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Article - Almost all mainstream developers will go down the freemium route

02-19-2013, 01:49 PM
Article - Almost all mainstream developers will go down the freemium route

Discussions on freemium-related topics always draw the most attention, mostly because the freemium model has been greedily explored by many developers at the expense of the end users. For those wondering though why exactly more developers are going down this route by the day, just have a look at the Top Grossing charts on Google Play.

In the Top Grossing charts at the time of writing, I only see 7 paid games in the top 100. Yes, only 7! These are Need for Speed Most Wanted (58), Minecraft PE (60), Asphalt 7: Heat (80), Asphalt 6: Adrenaline (84), Whereís My Water (88), Wild Blood (94) and Football Manager Handheld 2013 (95). Take note that this list might vary from region to region and device to device, but you generally get the idea where Iím getting at, right?

Looking back a year ago, I remember paid games featured much more prominently on this chart. Now though, the highest paid game is at No. 58. Only. There is talk that it is us, the mobile gamers, that have ourselves to blame. For shunning paid games and instead getting free ones. For only ever considering getting a paid game for $0.99. And for many other reasons including piracy.

These may be valid reasons, but to me, the biggest reason why developers are going down the freemium route is because (surprise, surprise) people actually support it. There are people who, believe it or not, refuse to pay outright for a game (even if it is priced at $2.99), but will then happily spend $19.99 on IAPs. Maybe none of this siteís readers do that, but thatís what the casual audience does. Quite a baffling, ainít it?

The Top Grossing charts donít lie, and most if not all mobile game developers are compelled to embrace the freemium model as a result. This is especially true for the bigger developers, who like every successful company, have the intention of reaping a handsome profit off their products. And from a strictly business point of view, thereís nothing wrong with that.

Gameloft and Gamevil went down that route a while back. EA is joining in the fray, and even the illustrious Square Enix has embraced the freemium model. Thing is, these are the very companies that have the capabilities and resources to make really good games, but due to their business model, they spend more time thinking of how to extort more money and make life difficult for their users rather than focusing on providing a breathtaking and immersive gaming experience.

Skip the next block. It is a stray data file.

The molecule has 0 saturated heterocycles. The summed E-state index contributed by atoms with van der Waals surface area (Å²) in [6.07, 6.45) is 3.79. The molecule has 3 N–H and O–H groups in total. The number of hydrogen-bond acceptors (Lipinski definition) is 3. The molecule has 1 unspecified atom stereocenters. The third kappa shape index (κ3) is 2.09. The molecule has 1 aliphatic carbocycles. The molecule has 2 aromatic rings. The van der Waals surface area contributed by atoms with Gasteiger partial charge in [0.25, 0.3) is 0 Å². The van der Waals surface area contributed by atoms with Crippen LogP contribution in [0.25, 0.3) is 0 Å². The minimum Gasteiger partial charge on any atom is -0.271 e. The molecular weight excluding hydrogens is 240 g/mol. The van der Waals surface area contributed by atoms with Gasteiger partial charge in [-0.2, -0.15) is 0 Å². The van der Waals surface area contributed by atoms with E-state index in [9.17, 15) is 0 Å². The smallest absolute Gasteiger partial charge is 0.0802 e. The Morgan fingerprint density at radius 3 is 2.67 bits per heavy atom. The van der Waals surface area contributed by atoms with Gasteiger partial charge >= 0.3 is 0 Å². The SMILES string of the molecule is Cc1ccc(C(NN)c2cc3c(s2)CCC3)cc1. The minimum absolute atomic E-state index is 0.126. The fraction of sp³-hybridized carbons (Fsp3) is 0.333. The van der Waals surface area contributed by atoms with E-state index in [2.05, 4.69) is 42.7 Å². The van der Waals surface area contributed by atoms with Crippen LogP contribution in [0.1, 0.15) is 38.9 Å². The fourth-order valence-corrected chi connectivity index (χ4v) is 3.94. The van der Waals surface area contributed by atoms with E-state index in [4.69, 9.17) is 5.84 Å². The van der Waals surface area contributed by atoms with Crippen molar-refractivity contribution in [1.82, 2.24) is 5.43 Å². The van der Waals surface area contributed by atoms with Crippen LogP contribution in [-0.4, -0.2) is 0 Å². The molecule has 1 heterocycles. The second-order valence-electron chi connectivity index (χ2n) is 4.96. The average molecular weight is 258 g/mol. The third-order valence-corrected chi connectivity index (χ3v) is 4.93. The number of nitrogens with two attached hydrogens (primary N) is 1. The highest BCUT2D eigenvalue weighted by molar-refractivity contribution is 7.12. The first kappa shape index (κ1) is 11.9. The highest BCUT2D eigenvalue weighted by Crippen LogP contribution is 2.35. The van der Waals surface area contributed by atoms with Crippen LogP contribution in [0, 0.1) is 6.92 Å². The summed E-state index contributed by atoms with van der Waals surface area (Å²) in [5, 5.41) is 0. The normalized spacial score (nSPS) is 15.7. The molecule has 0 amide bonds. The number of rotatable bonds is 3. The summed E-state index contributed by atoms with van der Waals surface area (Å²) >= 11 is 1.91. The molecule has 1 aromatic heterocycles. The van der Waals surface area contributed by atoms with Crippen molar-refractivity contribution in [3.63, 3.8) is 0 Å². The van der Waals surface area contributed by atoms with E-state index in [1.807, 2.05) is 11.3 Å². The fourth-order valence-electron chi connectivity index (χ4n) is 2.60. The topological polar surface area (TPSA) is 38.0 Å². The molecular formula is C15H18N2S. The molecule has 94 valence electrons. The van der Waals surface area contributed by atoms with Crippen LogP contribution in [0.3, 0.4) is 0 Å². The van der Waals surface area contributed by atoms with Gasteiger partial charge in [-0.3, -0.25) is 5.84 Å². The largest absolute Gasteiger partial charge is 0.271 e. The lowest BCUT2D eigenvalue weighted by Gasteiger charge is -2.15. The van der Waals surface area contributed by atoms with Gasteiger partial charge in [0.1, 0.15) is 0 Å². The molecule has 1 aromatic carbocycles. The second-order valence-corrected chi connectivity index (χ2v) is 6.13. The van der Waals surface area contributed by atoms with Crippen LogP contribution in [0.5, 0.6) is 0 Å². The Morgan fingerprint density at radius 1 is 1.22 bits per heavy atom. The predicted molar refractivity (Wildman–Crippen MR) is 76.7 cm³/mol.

Last year this time, more than half of the games in the top 100 of the Top Grossing charts had a price tag other than free. But come February 2014, there is the stark possibility that not even a single paid game will make it into the top 100. Or the top 200 for that matter. You and me may not like the sound of things, but we better get used to a future where top-quality premium gaming experiences are going to be far and few between. Well, as things stand, this is already rare, but it will only get rarer as the months pass by.

Last edited by Echoseven; 02-21-2013 at 01:09 AM. Reason: Please don't post bare links
02-19-2013, 04:15 PM
Everyone blames the consumers for the Freemium model, but I think it is incorrect to do so. "Consumers" are a massive group of individuals that simply react to a market. The purchasing public is largely predictable - I don't see a surprise in consumers wanting something for free, and embracing it when it's offered (especially these days).

In recent years it has become easier for indie developers to get in the game. Homebrew, and the easy access to the App Store are a few examples. For $99, anyone can release a game that will end up on the "store shelf" with all the others. Suddenly you have a whole new group of people designing and releasing games and apps.

Because of this, many apps are garbage. The consumer gets tired of paying for something only to find out that it sucks. Enter Freemium.

In the early days of the App Store, it was common to see games at $3 - $5. But as other people got into the game, many of whom have never worked in the game industry before - such as myself - the market became flooded with apps. Competition and user dissatisfaction drove the prices down to where they are today.

Actually I think the consumer is not to blame at all, they are simply reacting to a market the way they should.

As for the linked article, there is nothing new in there. There is a virtually endless supply of apps and games. It's as simple as supply and demand. And as for the future of the App Store, and "all games going freemium from now on", maybe that will be true, but the App Store is a new and very dynamic market. It will change a lot in the coming years I think.